Successful D&I Training Requires Employees to Understand Their Internal Behaviors

May 21, 2019 Dawn Burke

3-minute read

I love to check items off a list. It feels great. So much so, that if I complete a task that was not originally on my list, I add it to the list just so I can check it off. Yeah, I've accomplished something. Want proof? Let me pull out my list for you.

Will I remember this list tomorrow? Not sure. More importantly, will I remember what I did to get essential items accomplished? I don't know.

While checking off tasks on a checklist is helpful in many contexts, a "check-the-box," "one-and-done" mentality doesn't work if you are trying to learn new concepts, change a habit, or understand behaviors. One-and-done also doesn’t work when you facilitate diversity and inclusion initiatives in your workplace. This is especially important to remember today, which the United Nations has designated World Day for Cultural Diversity for Dialogue and Development.

Panelists participating in the “Workplace as a Healing Ground” session at Workhuman® Live agreed. Howard Ross, founder of Cook Ross Inc. and author of “Our Search for Belonging: How Our Need to Connect is Tearing Us Apart,” explained how to create long-lasting D&I progression. "What good is training if there is nothing else to follow? [A singular, mandatory] training is a good recipe to keep people from doing stupid stuff but not good at keeping people talking about inclusion regularly," he said.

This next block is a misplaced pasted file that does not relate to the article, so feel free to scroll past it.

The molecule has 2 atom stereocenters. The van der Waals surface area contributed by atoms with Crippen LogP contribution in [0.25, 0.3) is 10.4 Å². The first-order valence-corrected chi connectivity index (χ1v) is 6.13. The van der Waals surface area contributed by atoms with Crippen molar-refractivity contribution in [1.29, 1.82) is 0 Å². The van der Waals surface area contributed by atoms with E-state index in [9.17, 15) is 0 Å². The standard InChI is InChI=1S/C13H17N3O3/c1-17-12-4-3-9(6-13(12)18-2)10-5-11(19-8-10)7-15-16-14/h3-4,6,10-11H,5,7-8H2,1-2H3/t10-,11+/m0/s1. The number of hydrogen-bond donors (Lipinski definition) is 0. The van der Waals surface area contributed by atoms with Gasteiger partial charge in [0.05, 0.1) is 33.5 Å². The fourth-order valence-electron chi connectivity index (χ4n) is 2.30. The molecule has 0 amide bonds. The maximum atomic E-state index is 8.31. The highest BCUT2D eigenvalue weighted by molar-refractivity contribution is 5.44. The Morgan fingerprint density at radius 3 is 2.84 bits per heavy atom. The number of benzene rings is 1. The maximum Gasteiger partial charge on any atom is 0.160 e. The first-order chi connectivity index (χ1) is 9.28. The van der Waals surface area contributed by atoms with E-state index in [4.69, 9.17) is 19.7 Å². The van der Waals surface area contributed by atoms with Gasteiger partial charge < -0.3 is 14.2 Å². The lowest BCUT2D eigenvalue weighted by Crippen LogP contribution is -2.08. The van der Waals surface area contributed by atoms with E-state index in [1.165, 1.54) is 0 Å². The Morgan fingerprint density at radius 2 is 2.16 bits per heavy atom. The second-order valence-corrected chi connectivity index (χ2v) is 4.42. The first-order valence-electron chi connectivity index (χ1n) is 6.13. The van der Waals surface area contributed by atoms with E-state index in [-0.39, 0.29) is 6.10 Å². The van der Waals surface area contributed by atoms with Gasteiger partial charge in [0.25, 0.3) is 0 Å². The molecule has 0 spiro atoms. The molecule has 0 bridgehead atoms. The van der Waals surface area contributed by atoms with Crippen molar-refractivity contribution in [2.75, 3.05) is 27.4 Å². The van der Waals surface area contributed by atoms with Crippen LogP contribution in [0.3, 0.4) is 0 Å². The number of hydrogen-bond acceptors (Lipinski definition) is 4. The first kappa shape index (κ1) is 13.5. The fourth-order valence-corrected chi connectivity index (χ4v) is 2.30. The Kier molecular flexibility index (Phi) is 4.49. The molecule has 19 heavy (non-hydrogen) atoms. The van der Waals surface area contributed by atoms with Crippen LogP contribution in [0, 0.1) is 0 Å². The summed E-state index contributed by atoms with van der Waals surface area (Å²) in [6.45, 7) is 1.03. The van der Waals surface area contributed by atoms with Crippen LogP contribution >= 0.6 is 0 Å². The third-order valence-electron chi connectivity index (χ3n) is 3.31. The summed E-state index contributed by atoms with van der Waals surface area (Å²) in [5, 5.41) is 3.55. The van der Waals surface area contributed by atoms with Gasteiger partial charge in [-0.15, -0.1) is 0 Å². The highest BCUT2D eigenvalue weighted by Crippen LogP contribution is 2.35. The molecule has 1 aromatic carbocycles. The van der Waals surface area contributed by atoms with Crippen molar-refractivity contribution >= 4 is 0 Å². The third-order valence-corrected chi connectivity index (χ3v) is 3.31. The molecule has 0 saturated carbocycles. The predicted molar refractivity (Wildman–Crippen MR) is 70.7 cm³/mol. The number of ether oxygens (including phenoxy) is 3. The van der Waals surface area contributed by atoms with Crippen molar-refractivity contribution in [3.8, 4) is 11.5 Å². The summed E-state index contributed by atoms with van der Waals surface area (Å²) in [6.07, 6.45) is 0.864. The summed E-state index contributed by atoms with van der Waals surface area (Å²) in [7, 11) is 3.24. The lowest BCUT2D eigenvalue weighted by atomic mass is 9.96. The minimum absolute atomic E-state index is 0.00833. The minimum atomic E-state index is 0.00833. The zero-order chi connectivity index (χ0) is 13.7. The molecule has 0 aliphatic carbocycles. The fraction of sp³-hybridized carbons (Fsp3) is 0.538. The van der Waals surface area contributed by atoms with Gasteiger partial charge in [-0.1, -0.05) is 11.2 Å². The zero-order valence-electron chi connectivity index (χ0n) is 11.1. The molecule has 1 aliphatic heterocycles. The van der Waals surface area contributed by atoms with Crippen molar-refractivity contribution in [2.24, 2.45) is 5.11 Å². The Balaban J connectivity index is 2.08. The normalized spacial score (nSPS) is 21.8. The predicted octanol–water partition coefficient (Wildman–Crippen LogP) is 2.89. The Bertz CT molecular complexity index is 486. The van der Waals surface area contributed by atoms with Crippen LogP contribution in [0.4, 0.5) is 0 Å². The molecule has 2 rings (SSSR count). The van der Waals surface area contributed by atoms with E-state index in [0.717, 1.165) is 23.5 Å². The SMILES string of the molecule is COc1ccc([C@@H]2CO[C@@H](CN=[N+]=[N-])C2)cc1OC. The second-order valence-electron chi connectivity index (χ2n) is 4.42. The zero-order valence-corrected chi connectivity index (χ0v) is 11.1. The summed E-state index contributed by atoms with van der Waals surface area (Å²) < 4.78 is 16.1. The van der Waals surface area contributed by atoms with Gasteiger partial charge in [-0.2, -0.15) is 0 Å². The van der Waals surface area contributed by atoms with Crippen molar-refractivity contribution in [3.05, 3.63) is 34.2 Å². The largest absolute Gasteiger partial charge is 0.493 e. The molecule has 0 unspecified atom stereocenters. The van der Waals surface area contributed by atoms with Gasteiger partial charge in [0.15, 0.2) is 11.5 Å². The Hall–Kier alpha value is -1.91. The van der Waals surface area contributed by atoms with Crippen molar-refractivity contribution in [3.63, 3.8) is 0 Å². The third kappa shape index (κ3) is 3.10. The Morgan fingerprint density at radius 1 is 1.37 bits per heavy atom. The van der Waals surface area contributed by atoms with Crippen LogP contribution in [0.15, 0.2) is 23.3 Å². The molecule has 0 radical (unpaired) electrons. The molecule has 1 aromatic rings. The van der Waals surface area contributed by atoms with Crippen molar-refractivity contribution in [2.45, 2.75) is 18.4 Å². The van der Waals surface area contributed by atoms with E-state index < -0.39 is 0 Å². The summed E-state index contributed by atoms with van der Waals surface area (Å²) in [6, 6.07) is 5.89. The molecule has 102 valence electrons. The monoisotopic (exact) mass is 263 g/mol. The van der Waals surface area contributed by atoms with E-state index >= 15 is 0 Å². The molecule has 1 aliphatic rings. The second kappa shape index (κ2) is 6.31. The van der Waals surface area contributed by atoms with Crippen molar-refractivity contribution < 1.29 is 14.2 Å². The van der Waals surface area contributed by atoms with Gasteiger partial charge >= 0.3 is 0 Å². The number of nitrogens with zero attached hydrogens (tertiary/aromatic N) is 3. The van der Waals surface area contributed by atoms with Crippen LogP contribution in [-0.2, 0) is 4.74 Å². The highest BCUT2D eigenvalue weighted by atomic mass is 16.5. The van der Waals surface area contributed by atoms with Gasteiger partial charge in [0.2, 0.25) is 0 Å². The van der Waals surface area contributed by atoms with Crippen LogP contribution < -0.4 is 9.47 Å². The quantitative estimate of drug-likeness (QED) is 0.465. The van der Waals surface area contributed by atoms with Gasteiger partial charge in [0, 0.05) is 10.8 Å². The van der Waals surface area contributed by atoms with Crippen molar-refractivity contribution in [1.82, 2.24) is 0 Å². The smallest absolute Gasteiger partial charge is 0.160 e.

Howard explained that the usual outcome of the first-generation, mandatory training was fear. "People got scared to say anything for fear it was wrong or offensive," he said. 

Communication breakdown is never good, especially when you’re trying to foster a diverse and inclusive culture. You have to understand the perceptions of those not like you and, more importantly, understand your own behaviors. You have to understand why you think as you do, the origins of certain behaviors, and what triggers them.

“What does change behavior is if you understand how you think, how the brain functions,” he explained. “Then your ‘better angels’ take over. Most bias happens not intentionally, but I end up hiring the person like me because I'm more comfortable with them.”

Just as HR learned the hard way with those awful sexual harassment training videos, you can't just push play and say, “don't do this,” when it comes to bias. Telling people what to do can cause more fear rather than progression. Moreover, when we don't explore our behaviors deeply enough, our human nature can get in the way of progress. 

"Human beings aren't rational, we are rationalizing," said Howard.

Indeed we are. If I can rationalize how a Dairy Queen Hawaiian Blizzard is good for me (it has pineapple in it, of course), then is it a far stretch to rationalize a biased hiring decision? Not really.  

To propel real inclusion in an organization, we must get beyond the mandatory, one-time training and create programs to unmask and understand our individual behaviors. Once we know what motivates our behaviors, together we can all make real strides in creating an inclusive workforce.

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About the Author

Dawn Burke

Dawn Burke is an HR leader with 20 years of experience and the founder of Dawn Burke HR.

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